First the roast beef, then a small taste of chocolate (above). Then back to the campsite.
Sunday, July 21, 2013
Tuesday, July 2, 2013
When Philips first taught me the delights of extended career breaks, I bought a biiiig lens with a view to bagging myself a wolf. The lens was stolen before I managed to leave San Francisco. Even though it was covered by insurance I didn't have the heart to get a replacement.
Last year I finally bought a lens of a similar size again. The main reason was to get better wildlife shots in general, especially in Costa Rica. Once I was back in the US and travelling around I started to think maybe I should give the wolf another go.
In March this year I headed for Yellowstone hoping to see some wolves. And I did, but they were always along way away. March turned out to be a good to get into the dramatic lives that these wonderful creatures lead. This is because the National Park has teams of watchers out monitoring them and they will tell you the stories.
So this was one of my first photo(s)...
The big dots are buffalo and the smaller ones are wolves. So that trip was more about wolf behaviour than any face to face experience. I spent that day watching the wolves tour a valley and test out the bigger prey and eventually kill an elk. That elk became dinner for other wolves, eagles, ravens, coyotes and more. An interesting insight into the impact of an apex predator like the wolf. I should blog about that trip properly.
So heading north to Alaska everyone one who looked like they might know where I'd see a wolf was inundated with questions.
Nobody suggested doing the Dalton Highway for this reason, I did that mainly to see the Arctic Ocean. So when, on the way back, I saw this guy trotting down the road, I made such alot of noise he turned around to see what was going on.
He allowed me to follow him around for about half an hour. At some point I got out of the car to get a better view and he took off immediately.
A wonderful experience, and like I said a dream come true. I'm not sure how to top that now.
So what was driving on the Dalton Highway really like? As my post on preparing for it showed, there is alot of info out there and sorting out the useful parts takes a bit of time.
The first 100 miles actually does give a taste of the worst. In fact there are road works just outside of Fairbanks where the road is rough and very slow as you have to follow a pilot car through. It is not a very good start to a long journey.
There are some paved sections, but these actually turn out to be some of the worst driving. You get up to speed and settle into making some distance when suddenly large potholes appear in the otherwise smooth road. They show the thin veneer that the tarmac is over the gravel, and some of them are deep enough to give a wheel a good wrench if you are unlucky. The paved sections also suffer most from frost heaves, which is where the road becomes a roller coaster forcing you to slow down.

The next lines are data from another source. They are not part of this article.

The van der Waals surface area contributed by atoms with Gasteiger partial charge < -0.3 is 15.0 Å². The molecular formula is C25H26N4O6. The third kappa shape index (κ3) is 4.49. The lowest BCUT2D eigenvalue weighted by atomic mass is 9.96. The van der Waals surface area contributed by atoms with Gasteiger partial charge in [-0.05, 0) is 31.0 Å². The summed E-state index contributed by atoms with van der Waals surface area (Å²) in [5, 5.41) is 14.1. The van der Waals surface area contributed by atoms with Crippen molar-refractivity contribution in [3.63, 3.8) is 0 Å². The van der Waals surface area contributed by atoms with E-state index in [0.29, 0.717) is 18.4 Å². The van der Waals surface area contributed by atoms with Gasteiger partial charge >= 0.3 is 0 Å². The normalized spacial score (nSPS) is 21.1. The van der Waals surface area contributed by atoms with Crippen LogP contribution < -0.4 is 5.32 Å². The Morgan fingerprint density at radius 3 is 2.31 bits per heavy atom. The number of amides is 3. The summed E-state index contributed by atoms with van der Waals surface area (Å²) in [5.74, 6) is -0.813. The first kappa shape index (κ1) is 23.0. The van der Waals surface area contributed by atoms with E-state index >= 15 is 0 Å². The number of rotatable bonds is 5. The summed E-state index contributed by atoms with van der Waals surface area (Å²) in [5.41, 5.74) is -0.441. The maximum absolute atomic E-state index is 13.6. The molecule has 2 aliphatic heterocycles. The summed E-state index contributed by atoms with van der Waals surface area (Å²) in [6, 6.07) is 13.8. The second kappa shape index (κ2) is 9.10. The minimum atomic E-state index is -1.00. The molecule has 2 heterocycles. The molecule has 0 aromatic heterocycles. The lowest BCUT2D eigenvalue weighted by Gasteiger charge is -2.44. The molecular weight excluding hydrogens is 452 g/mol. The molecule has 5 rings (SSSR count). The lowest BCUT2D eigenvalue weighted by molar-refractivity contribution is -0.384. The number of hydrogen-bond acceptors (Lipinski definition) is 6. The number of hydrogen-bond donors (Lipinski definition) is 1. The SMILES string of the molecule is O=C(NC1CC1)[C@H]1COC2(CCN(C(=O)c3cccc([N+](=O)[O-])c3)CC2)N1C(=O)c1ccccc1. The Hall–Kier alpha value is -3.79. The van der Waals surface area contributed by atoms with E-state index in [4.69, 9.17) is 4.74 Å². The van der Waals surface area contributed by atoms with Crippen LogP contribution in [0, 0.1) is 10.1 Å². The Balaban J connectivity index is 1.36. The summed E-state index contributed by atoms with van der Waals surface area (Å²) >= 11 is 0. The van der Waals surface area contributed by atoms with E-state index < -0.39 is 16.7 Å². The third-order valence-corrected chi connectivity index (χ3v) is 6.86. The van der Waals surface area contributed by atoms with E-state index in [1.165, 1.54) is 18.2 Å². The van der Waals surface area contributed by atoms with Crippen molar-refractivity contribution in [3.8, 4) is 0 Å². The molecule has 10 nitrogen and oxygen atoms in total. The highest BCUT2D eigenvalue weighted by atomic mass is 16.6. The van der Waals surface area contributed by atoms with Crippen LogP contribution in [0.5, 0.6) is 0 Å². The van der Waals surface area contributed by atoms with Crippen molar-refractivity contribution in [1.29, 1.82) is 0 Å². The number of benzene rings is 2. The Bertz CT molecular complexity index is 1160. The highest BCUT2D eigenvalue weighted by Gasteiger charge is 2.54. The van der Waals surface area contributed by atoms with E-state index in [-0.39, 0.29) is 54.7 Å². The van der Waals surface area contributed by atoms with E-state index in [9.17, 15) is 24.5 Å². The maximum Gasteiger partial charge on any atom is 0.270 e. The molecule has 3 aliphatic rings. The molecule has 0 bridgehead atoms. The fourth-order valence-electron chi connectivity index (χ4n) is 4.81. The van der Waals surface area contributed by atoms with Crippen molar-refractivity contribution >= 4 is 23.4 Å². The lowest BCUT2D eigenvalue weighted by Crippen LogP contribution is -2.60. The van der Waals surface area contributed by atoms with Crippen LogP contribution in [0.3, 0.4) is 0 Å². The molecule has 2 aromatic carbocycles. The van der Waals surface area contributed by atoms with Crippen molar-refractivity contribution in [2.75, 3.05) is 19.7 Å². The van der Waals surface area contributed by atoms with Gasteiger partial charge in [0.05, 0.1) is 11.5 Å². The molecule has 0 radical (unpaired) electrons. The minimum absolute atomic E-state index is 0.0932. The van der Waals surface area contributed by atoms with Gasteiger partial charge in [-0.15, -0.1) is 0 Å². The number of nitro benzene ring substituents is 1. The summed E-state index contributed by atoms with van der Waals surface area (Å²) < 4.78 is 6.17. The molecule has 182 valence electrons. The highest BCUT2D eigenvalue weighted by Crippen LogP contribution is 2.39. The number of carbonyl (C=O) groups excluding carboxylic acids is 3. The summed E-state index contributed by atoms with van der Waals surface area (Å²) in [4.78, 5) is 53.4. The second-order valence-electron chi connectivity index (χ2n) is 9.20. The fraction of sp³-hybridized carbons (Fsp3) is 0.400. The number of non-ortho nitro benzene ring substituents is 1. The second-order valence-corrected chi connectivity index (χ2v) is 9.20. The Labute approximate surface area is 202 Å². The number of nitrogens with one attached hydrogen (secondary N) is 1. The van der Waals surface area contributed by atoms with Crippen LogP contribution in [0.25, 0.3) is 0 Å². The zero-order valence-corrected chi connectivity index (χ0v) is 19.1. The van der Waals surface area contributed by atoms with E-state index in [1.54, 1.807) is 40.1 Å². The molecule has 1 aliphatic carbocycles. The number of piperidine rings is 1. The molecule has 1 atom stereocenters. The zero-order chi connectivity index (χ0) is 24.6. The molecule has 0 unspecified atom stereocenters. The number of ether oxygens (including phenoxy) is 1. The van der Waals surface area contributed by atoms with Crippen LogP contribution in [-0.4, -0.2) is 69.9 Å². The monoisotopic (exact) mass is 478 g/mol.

I preferred the unpaved sections which were generally smoother and more consistent than the paved sections. Any change in the surface quality was also much more visible, giving you time to slow down or just brace yourself.
Look how smooth this is ...
Pounded into this shape by all the trucks. The trucks themselves were not too much of a problem as most of them slowed down alot and pulled to the right (as you do too) as you pass. I was pleased not to have rocks hitting my windshield.
On these unpaved parts there were rocks spread around which sometimes needed avoiding. Most 4x4s would have sufficient clearance, but personally I wouldn't take a car.
This guy knocked his transmission out and the highway guys wanted $2500 to tow him to Fairbanks...
I was surprised to find he'd done a nice conversion inside his car...
But despite that he was on the verge of just abandoning it there, especially as he didn't know if it was fixable.
I don't think anyone was coming back for this one...
I did manage to get a puncture myself on the return trip. It wasn't on the highway itself. I was headed down a side 'road' looking for a 'wild' campsite when I drove over a log (because I could). The next morning one of my 3 week old tires was flat. The branch was so secure in its hole that I was able to reinflate the tire and drive the 80 miles back to Fairbanks, where I had to buy a new tire. So the 'free' campsite wasn't quite so free, the hole wasn't pluggable being too close to the sidewall.
The Dalton Highway exists because of the Trans-Alaska Pipeline. Originally mere tourists like myself could not use the road. Whatever you think of the environmental consequences it is an impressive peice of engineering.
It basically conveys crude oil for 800 miles from Prudhoe Bay to Valdez, right across Alaska. That white line down the blue inksplodge is the route.
In a number of places you see it zigzag so it can shrink and grow with the extreme temperatures...
They send pigs down it to clear up blockages and keep it flowing smoothly. No they don't use the pink squealy types down and chop em up for crispy bacon at the far end.
They're more like this...
The pipeline has to endure other hazards, especially with this being America the locals have a habit of shooting at it. Drunken hunters are prone to this. Quite how drunk they are and what they think it is I have no idea.
The crude oil is warm as it flows down the pipe. Consequently they have to be careful that it does not melt the permafrost. when the permafrost melts the ground turns to mud and would no longer support the weight of the pipeline.
It will be interesting to see the effect of global warming on the whole area as it is also the permafrost that keeps the ground wet. If it melted too much the surface water would drain away leaving the ground looking more like the desert it really is.